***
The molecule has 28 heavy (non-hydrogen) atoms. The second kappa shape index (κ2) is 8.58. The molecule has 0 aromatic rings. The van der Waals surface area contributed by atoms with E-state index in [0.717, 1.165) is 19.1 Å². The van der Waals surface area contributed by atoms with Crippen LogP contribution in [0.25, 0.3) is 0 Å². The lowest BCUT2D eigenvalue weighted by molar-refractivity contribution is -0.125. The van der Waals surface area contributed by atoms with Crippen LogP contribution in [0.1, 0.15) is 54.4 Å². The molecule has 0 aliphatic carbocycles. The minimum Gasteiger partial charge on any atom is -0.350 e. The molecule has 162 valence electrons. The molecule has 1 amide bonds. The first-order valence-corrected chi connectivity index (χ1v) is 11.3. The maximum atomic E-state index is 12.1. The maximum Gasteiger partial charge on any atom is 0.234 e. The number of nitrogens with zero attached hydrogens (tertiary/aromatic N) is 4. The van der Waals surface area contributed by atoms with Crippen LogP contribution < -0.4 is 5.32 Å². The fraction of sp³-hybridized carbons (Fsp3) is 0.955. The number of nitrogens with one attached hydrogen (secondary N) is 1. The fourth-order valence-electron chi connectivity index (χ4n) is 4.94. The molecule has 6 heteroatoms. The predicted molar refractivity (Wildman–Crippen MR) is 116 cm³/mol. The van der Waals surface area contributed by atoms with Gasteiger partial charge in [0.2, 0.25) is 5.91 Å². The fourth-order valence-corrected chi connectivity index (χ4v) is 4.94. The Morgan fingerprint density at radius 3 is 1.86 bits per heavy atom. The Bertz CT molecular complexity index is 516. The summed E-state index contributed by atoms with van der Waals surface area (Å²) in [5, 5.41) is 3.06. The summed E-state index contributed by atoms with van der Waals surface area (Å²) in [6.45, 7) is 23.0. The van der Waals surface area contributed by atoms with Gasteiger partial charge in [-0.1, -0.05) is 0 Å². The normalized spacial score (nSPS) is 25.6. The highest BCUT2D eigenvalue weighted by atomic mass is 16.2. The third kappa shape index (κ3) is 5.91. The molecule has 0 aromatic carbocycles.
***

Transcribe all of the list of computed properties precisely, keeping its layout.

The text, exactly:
The molecule has 28 heavy (non-hydrogen) atoms. The second kappa shape index (κ2) is 8.58. The molecule has 0 aromatic rings. The van der Waals surface area contributed by atoms with E-state index in [0.717, 1.165) is 19.1 Å². The van der Waals surface area contributed by atoms with Crippen LogP contribution in [0.25, 0.3) is 0 Å². The lowest BCUT2D eigenvalue weighted by molar-refractivity contribution is -0.125. The van der Waals surface area contributed by atoms with Crippen LogP contribution in [0.1, 0.15) is 54.4 Å². The molecule has 0 aliphatic carbocycles. The minimum Gasteiger partial charge on any atom is -0.350 e. The molecule has 162 valence electrons. The molecule has 1 amide bonds. The first-order valence-corrected chi connectivity index (χ1v) is 11.3. The maximum atomic E-state index is 12.1. The maximum Gasteiger partial charge on any atom is 0.234 e. The number of nitrogens with zero attached hydrogens (tertiary/aromatic N) is 4. The van der Waals surface area contributed by atoms with Crippen LogP contribution < -0.4 is 5.32 Å². The fraction of sp³-hybridized carbons (Fsp3) is 0.955. The number of nitrogens with one attached hydrogen (secondary N) is 1. The fourth-order valence-electron chi connectivity index (χ4n) is 4.94. The molecule has 6 heteroatoms. The predicted molar refractivity (Wildman–Crippen MR) is 116 cm³/mol. The van der Waals surface area contributed by atoms with Gasteiger partial charge in [0.2, 0.25) is 5.91 Å². The fourth-order valence-corrected chi connectivity index (χ4v) is 4.94. The Morgan fingerprint density at radius 3 is 1.86 bits per heavy atom. The Bertz CT molecular complexity index is 516. The summed E-state index contributed by atoms with van der Waals surface area (Å²) in [5, 5.41) is 3.06. The summed E-state index contributed by atoms with van der Waals surface area (Å²) in [6.45, 7) is 23.0. The van der Waals surface area contributed by atoms with Gasteiger partial charge in [-0.1, -0.05) is 0 Å². The normalized spacial score (nSPS) is 25.6. The highest BCUT2D eigenvalue weighted by atomic mass is 16.2. The third kappa shape index (κ3) is 5.91. The molecule has 0 aromatic carbocycles.